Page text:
The confusion aspect was culminated from a few things: you mentioned you were trying to fix the issue on a client’s site. Does that mean you installed the plugin before vetting it in an environment to test these types of things out? Did it pop-up out of the blue months later? I’m not going to admit that I vigorously test every single plugin I install, partly because of time and the other because I too have this notion that distributed plugins should be sorta, kinda perfect. But the fact is, if there was an avenue to find fault in something, that’s part of the reason people distribute things. When I release a plugin, I have a secret double-reasoning behind so – to see if anyone else finds an error or issue. Security issues most certainly won’t always to be noted by the person making the plugin, as I’ve been guilty of the ‘ole “hey, it works for me, must be perfect!” state of mind. Developers don’t intentionally release bug-filled plugins, but it happens and that’s why there are support forms.

    So – can’t agree more with the lessons learned from your experience with this plugin that caused the issue and a great tip for development, but anything written on the web (or Tweeted for that matter), can’t convey tone or really provide further meaning, so others (me) may take it the wrong way.


    1. Hey Zach,

      I 100% agree, sarcasm and the internet are not best friends. As I noted above, I don’t mean that someone should stop developing plugins, that part was a bit over-reactionary and was the culmination of about 30 minutes of trying to setup the plugin, only to be stopped because the Notices and Warnings were prohibiting me from completing the ‘Install’ process. I would also agree with you that “if they’ve got some real talent brewing” we should be more helpful to these users and coach them along. To bring up a little info, this plugin has been around since 2006 and been through 4 major versions and is currently in a 5.x phase. At this point WordPress development isn’t “new” to the people involved, so debugging practices should probably be part of daily development.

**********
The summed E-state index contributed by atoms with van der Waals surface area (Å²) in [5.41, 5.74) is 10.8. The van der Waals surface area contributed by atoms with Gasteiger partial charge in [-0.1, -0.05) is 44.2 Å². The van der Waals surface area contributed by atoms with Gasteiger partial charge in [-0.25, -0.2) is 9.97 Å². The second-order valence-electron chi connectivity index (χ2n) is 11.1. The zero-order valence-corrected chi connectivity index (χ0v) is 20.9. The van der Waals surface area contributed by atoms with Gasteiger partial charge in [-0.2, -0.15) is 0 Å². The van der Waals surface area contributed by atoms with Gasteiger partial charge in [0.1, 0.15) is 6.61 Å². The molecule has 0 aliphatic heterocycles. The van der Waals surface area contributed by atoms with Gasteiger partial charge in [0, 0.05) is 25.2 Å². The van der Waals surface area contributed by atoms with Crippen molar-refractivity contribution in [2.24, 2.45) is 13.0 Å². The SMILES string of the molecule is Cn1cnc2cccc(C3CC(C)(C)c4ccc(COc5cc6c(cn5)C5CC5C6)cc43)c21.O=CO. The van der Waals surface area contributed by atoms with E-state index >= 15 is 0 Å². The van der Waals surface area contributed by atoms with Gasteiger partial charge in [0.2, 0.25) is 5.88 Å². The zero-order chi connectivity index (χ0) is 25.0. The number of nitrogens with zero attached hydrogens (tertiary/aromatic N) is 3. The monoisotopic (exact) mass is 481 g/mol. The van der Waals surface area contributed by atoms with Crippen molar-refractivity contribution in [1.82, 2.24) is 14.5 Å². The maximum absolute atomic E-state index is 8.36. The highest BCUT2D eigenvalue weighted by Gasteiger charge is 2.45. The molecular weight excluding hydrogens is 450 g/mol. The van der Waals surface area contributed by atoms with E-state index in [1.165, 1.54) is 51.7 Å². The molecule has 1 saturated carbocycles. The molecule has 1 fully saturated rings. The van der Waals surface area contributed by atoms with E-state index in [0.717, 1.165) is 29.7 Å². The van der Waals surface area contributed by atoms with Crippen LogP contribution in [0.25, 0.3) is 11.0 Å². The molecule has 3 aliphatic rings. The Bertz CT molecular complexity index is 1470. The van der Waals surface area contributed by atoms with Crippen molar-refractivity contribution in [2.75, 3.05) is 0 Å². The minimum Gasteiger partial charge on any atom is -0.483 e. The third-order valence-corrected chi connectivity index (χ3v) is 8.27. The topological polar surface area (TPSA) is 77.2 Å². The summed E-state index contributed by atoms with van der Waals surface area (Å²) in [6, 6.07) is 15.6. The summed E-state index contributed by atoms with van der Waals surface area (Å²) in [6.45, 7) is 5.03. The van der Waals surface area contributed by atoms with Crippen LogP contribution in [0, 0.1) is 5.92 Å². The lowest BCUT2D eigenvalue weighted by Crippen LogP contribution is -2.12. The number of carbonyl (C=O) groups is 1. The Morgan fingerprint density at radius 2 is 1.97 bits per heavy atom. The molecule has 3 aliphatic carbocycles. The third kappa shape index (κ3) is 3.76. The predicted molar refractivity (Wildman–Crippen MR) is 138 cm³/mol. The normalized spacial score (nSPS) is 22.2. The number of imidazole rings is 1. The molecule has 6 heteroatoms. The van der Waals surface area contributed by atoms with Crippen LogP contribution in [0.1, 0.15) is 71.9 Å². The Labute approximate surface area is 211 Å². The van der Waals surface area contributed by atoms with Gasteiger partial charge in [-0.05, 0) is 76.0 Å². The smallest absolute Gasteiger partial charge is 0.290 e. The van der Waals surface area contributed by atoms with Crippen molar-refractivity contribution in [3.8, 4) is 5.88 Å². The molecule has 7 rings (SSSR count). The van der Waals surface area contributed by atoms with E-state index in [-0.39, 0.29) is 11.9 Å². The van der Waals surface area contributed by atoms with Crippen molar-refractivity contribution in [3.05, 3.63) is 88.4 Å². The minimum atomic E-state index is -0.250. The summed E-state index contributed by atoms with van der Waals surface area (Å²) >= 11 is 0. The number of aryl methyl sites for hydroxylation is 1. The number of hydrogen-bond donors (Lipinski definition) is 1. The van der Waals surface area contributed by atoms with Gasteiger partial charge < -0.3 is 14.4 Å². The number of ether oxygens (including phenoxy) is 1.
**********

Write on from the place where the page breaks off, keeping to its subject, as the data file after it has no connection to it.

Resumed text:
The part about it being an issue for a client is that, I do development and support for the WordPress plugin of a client. From time to time I get support questions that deal with conflicts between plugins. In this case, someone had installed my client’s plugin with this other plugin and were having issues. My job is to determine if it’s an issue on our end or the other plugin, and then also formulate a resolution to the conflict and sometimes integrate the plugins. So in this case, it’s not that I hadn’t tested something prior to releasing for a client, it’s a one-to-many notion that comes with developing a plugin for the WordPress Eco-system that you are going to, at some point, have to figure out where a conflict lies between your plugin and another.

      I appreciate the conversation that was struck up on Twitter between us and, especially appreciate the comment and discussion.